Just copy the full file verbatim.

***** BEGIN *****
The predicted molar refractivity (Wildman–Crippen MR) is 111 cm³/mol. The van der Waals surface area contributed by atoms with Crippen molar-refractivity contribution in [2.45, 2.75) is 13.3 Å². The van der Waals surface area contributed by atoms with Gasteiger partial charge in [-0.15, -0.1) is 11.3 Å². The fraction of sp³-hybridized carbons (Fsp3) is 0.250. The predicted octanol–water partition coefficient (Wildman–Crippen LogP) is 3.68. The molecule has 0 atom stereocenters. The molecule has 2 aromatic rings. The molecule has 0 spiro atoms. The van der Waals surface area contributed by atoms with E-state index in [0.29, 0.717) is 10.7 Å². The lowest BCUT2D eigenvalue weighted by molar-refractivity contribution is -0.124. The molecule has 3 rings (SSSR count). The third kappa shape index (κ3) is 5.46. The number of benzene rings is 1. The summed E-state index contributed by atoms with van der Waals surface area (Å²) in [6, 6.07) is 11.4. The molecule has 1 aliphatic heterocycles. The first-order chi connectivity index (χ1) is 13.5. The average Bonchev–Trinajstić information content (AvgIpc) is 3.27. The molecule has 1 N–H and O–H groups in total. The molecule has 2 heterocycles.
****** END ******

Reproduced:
The predicted molar refractivity (Wildman–Crippen MR) is 111 cm³/mol. The van der Waals surface area contributed by atoms with Crippen molar-refractivity contribution in [2.45, 2.75) is 13.3 Å². The van der Waals surface area contributed by atoms with Gasteiger partial charge in [-0.15, -0.1) is 11.3 Å². The fraction of sp³-hybridized carbons (Fsp3) is 0.250. The predicted octanol–water partition coefficient (Wildman–Crippen LogP) is 3.68. The molecule has 0 atom stereocenters. The molecule has 2 aromatic rings. The molecule has 0 spiro atoms. The van der Waals surface area contributed by atoms with E-state index in [0.29, 0.717) is 10.7 Å². The lowest BCUT2D eigenvalue weighted by molar-refractivity contribution is -0.124. The molecule has 3 rings (SSSR count). The third kappa shape index (κ3) is 5.46. The number of benzene rings is 1. The summed E-state index contributed by atoms with van der Waals surface area (Å²) in [6, 6.07) is 11.4. The molecule has 1 aliphatic heterocycles. The first-order chi connectivity index (χ1) is 13.5. The average Bonchev–Trinajstić information content (AvgIpc) is 3.27. The molecule has 1 N–H and O–H groups in total. The molecule has 2 heterocycles.